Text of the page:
The Amazing Trajectory of Rabbi Yitzchok Zev Kolakowski aka The Koblentzer Rebbe

How are you doing today?
I’m all right. I’m having a very long day today because it’s Ramadan and I don’t have anyone else helping me tonight. I’d also like to go visit an inmate who is dying in the hospital, which will also give me an opportunity to go to the mikvah, because the mikvah in Scranton is open all day.

How does Ramadan affect a Jewish chaplain?
I am the chaplaincy program director at the state prison. I’m the first Jewish chaplain to hold this position in Pennsylvania, but I’m not the only one. There’s another yungerman in Squirrel Hill who started as a contract chaplain—which means that he was only serving the Jewish community for the most part—but then he went to a full-time position and eventually became a supervisor. I guess I’m a trailblazer that way.

That puts you in an interesting position, because you have to provide services that may contradict your own religion. How do you get around that?
Generally, I just supervise the team and don’t actually participate in anything, and I don’t think it’s an issue of “lifnei iveir” because I’m not telling people that this is what they should do. I’m just giving them an opportunity to choose how they want to exercise their religious freedom. We have an imam who comes here on Fridays and Saturdays, and we have other clergy coming on other days. We used to have another rabbi who was here for over 30 years. I didn’t want to get rid of him, but he felt that it wasn’t really necessary for him to come from Scranton for three hours a week now that I was here.

Where are you located?
I live in White Lake, New York, which is about ten minutes from Monticello. I daven in Rabbi Fishbane’s shul. He’s a very chashuve Yid. He was born in Chicago. His father, who was a Chernobyler chasid, passed away when he was very young. His mother had a hachnasas orchim place, and Rav Elchonon Wasserman stayed in their house, as did the Rebbe Rayatz of Lubavitch and the Lomzher rosh yeshivah. He grew up seeing many gedolei Yisrael. His father was moser nefesh to try to start some sort of Yiddishe chinuch in Chicago, because everyone was sending their kids to public school at the time. People felt that trying to start a cheder didn’t have a place in America in the 1920s and ’30s. His mother sent him and his brothers to Torah Vodaas, which was tremendous mesiras nefesh for an almanah, and she sent her daughters to learn in Bais Yaakov under Rebbetzin Kaplan. Rabbi Fishbane has been in White Lake for about 50 years, and before that he was a rav in Hurleyville. He learned by Rav Gustman.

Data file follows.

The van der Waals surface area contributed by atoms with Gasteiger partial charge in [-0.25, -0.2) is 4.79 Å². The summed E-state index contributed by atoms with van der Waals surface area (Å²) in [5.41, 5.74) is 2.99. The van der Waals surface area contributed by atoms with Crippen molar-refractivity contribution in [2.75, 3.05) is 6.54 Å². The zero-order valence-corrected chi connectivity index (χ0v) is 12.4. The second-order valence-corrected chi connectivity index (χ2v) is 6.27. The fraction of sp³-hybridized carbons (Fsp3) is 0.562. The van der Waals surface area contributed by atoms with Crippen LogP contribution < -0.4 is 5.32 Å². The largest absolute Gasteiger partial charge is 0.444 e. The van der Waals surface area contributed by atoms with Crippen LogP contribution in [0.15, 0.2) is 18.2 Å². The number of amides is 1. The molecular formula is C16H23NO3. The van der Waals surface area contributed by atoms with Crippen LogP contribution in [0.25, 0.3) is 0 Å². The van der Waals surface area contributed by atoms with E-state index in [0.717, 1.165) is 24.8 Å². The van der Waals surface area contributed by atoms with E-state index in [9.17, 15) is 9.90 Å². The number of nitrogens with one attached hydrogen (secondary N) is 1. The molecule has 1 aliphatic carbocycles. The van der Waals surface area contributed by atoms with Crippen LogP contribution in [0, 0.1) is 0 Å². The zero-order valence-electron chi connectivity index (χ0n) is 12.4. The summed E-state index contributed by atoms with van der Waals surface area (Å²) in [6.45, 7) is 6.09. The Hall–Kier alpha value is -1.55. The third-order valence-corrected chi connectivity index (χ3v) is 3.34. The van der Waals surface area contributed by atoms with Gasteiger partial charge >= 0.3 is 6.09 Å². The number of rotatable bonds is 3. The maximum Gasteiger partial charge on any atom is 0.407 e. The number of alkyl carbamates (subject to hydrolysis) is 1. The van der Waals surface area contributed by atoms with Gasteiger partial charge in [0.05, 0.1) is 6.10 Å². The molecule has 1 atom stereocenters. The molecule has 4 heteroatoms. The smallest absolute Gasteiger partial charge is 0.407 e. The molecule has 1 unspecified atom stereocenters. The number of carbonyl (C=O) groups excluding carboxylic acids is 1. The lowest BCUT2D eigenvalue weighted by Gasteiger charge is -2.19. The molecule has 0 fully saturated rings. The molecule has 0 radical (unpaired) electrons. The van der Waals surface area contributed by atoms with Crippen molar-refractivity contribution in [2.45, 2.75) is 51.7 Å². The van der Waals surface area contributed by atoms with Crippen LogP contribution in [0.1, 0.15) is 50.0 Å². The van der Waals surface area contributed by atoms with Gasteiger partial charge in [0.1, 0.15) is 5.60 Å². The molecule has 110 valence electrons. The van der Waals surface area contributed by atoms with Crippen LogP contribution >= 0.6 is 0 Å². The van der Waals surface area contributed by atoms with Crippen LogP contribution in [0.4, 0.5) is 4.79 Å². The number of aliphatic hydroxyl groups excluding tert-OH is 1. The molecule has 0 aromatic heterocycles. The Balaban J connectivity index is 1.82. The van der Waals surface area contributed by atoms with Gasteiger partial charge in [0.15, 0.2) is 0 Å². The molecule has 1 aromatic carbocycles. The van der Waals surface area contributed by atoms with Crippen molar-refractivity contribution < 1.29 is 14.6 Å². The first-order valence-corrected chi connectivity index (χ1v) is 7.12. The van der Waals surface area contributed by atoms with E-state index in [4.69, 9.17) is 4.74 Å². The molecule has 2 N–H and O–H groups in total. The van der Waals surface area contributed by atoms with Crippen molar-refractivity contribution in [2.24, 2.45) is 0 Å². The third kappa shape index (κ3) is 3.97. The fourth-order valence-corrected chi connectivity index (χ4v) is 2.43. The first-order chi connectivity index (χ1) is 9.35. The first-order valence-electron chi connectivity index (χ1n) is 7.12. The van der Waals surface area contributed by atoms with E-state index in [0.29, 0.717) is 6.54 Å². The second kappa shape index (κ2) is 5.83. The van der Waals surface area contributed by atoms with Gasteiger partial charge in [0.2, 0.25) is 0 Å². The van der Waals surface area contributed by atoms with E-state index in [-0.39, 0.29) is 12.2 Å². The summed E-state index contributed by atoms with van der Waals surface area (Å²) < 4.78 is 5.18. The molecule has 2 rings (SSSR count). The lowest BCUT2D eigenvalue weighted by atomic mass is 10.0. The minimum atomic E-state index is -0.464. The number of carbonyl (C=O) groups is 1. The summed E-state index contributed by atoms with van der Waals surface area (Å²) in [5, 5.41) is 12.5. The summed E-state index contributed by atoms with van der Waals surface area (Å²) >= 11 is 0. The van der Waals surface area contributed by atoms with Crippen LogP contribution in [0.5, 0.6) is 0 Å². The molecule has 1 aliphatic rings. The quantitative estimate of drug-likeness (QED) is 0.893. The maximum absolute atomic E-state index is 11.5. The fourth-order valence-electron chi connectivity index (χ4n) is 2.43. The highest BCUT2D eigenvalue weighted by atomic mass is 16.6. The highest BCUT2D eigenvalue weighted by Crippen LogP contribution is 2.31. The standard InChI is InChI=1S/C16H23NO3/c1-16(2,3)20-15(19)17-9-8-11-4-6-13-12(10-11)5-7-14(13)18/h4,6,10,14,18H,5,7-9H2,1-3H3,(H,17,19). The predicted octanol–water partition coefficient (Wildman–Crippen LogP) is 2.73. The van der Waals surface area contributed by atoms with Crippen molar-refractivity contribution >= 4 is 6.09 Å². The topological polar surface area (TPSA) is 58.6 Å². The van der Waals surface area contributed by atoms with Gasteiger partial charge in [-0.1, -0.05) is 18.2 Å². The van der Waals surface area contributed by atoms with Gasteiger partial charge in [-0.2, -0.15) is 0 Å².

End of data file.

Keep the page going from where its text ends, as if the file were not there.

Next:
Where are you from originally?
I grew up in Laurel Park, Long Island. My mother’s parents were frum, but my father was Catholic. My mother grew up in a shomer Shabbos home and her father went to minyan three times a day. He was born in America, but he grew up speaking only Hungarian. His parents came from Satmar, but as far as I know they weren’t chasidish. They were einiklach of the first Tchenger Rav, Rav Moshe Spitz, who was an eidim of the Kruler Rav, Rav Moshe Aryeh Ostreicher, whose father, Rav Meir Leib, was the first Kruler Rav. Rav Moshe Spitz was an einikel of the Chavos Yair.

I guess that’s why your title is “Av Beis Din D’kehillah Kedoshah Chavos Yair D’Koblentz.”
All of the different religions have names for their communities in the prison system, so I decided to come up with something as well. I named it after the Chavos Yair since I’m his einikel, and Koblentz sounds nicer than Worms. It also kind of mirrors my own life because I was a rav in Richmond, Virginia, for a few years, and my zeide, the Chavos Yair, had a similar story in Koblentz. He was only there for a few years because they didn’t renew his contract. Then he went to Worms after his father had passed away—his father and zeide had been rabbanim there—but the kehillah didn’t hire him. He was almost like a kollel yungerman even though he was one of the gedolei hador, as we saw from his shailos uteshuvos.
Personally, I feel very tzugebunden to his sefer that was only published around the same time I was born, Mekor Chaim. It’s haflei vafele. You can see from the way he writes that he was a flam fayer. In Chavos Yair, he includes the zemiros that he, his father and his grandfather wrote, so I sing them on Shabbos. And on Chanukah, which is his yahrtzeit, I sing the long zemer that his zeide wrote for Chanukah. He also wrote extra paragraphs for Maoz Tzur, which I like to sing. I get extra hisorerus from that.
I’m also very into saying the Shir Hayichud every day, which was the minhag in Worms and other places in Ashkenaz. That’s one of the things that helps me because I’m surrounded by… We have students who come here to visit from a Russian Orthodox seminary, and one of them asked me, “How do you keep your Judaism in such a non-Jewish environment?” Without blinking I replied, “Because I say the Shir Hayichud every day.” It gives me a lot of chizzuk.

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